School Of Public Affairs 2020 Annual Report, Danae Swanson Feb 2021

School Of Public Affairs 2020 Annual Report, Danae Swanson

School of Public Affairs Annual Reports

The School of Public Affairs’ annual report presents a magazine-style look back at the school’s year. Contents include the stories and accomplishments of current students, alumni, faculty, and other community partnerships. It also celebrates the generous giving of donors. A limited amount of print copies are produced and mailed to constituents. Support and collaboration of the annual report is regularly given by University Communications, the St. Cloud State University Foundation, St. Cloud State University Alumni Relations, University Archives, and the Departments of Criminal Justice, Economics, Geography & Planning, and Political Science.

Note: The School of Public Affairs annual report evolved ...


Military Service And Offending Behaviors Of Emerging Adults: A Conceptual Review, Christopher Salvatore, Travis Taniguchi Feb 2021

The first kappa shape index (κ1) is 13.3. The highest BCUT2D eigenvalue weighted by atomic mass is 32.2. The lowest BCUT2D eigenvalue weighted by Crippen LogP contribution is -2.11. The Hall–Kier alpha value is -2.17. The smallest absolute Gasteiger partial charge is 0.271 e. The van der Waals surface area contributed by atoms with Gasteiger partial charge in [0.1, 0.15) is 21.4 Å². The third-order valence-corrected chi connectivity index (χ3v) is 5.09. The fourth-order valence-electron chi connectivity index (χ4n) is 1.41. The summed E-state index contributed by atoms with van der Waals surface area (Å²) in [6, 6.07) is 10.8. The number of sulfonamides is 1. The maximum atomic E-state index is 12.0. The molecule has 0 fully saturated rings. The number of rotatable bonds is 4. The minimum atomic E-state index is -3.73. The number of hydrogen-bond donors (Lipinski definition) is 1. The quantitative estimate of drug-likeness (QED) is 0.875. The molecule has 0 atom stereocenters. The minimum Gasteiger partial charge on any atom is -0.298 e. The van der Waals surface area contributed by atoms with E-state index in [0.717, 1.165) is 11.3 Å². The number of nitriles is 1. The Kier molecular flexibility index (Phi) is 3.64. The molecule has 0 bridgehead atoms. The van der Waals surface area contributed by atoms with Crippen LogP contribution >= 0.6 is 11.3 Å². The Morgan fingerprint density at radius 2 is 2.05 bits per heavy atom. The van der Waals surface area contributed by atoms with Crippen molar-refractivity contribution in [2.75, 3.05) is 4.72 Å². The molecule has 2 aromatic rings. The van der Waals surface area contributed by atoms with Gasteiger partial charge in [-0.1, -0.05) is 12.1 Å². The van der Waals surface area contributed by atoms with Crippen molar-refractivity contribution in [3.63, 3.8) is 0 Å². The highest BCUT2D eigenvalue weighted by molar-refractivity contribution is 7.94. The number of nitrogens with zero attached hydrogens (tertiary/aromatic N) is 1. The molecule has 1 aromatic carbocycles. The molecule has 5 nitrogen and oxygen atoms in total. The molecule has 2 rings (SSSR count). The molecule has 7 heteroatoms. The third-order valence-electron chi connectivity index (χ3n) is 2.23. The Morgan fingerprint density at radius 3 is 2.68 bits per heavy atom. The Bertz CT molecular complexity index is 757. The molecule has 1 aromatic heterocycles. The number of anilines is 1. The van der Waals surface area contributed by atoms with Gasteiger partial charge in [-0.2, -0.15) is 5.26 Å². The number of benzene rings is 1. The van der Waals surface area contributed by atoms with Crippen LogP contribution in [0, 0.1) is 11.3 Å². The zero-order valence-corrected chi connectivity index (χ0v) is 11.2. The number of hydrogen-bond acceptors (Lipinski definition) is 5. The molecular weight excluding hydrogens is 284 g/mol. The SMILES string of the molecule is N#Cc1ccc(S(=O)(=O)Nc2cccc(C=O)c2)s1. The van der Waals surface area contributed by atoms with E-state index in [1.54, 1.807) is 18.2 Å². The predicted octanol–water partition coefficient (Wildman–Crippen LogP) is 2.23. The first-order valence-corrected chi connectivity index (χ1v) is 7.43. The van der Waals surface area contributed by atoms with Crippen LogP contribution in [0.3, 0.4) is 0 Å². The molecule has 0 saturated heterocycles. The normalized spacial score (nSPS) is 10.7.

Military Service And Offending Behaviors Of Emerging Adults: A Conceptual Review, Christopher Salvatore, Travis Taniguchi

Department of Justice Studies Faculty Scholarship and Creative Works

Focusing on the United States, this paper examines the impact of military service for the cohort of individuals that have experienced the social factors that characterize emerging adulthood as a unique stage in the life course. We argue that military service, as a turning point, may act differently in contemporary times compared to findings from past research. This difference is driven by changes in military service, the draft versus volunteer military service, and the prevalence of emerging adulthood. As a background, we describe emerging adulthood, examine how emerging adulthood relates to crime and deviance, explore the impact of military life ...